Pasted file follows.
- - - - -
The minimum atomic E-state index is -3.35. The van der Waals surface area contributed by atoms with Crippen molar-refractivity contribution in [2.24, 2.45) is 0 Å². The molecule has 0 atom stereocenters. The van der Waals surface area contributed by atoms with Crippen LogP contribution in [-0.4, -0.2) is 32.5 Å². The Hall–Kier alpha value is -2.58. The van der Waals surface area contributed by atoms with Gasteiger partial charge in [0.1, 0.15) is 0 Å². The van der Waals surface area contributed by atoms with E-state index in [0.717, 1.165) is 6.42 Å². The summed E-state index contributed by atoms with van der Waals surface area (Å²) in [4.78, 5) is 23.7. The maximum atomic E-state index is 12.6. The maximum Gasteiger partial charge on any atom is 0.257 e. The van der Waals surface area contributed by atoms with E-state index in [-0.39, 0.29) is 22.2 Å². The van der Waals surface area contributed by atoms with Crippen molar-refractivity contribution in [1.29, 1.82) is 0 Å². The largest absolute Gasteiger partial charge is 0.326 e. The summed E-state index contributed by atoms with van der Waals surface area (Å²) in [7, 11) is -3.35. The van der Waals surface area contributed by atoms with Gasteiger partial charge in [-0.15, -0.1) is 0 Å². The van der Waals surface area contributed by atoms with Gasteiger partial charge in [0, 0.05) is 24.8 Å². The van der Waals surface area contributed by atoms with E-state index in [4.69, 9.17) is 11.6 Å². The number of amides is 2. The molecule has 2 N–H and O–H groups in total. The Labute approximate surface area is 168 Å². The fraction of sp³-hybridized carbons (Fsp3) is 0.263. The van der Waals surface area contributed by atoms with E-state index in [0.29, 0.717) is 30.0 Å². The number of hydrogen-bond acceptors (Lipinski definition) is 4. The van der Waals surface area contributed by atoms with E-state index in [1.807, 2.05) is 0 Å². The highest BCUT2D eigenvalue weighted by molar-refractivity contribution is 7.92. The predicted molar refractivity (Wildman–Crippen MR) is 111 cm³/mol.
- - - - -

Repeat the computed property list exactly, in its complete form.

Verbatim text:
The minimum atomic E-state index is -3.35. The van der Waals surface area contributed by atoms with Crippen molar-refractivity contribution in [2.24, 2.45) is 0 Å². The molecule has 0 atom stereocenters. The van der Waals surface area contributed by atoms with Crippen LogP contribution in [-0.4, -0.2) is 32.5 Å². The Hall–Kier alpha value is -2.58. The van der Waals surface area contributed by atoms with Gasteiger partial charge in [0.1, 0.15) is 0 Å². The van der Waals surface area contributed by atoms with E-state index in [0.717, 1.165) is 6.42 Å². The summed E-state index contributed by atoms with van der Waals surface area (Å²) in [4.78, 5) is 23.7. The maximum atomic E-state index is 12.6. The maximum Gasteiger partial charge on any atom is 0.257 e. The van der Waals surface area contributed by atoms with E-state index in [-0.39, 0.29) is 22.2 Å². The van der Waals surface area contributed by atoms with Crippen molar-refractivity contribution in [1.29, 1.82) is 0 Å². The largest absolute Gasteiger partial charge is 0.326 e. The summed E-state index contributed by atoms with van der Waals surface area (Å²) in [7, 11) is -3.35. The van der Waals surface area contributed by atoms with Gasteiger partial charge in [-0.15, -0.1) is 0 Å². The van der Waals surface area contributed by atoms with Gasteiger partial charge in [0, 0.05) is 24.8 Å². The van der Waals surface area contributed by atoms with E-state index in [4.69, 9.17) is 11.6 Å². The number of amides is 2. The molecule has 2 N–H and O–H groups in total. The Labute approximate surface area is 168 Å². The fraction of sp³-hybridized carbons (Fsp3) is 0.263. The van der Waals surface area contributed by atoms with E-state index in [0.29, 0.717) is 30.0 Å². The number of hydrogen-bond acceptors (Lipinski definition) is 4. The van der Waals surface area contributed by atoms with E-state index in [1.807, 2.05) is 0 Å². The highest BCUT2D eigenvalue weighted by molar-refractivity contribution is 7.92. The predicted molar refractivity (Wildman–Crippen MR) is 111 cm³/mol.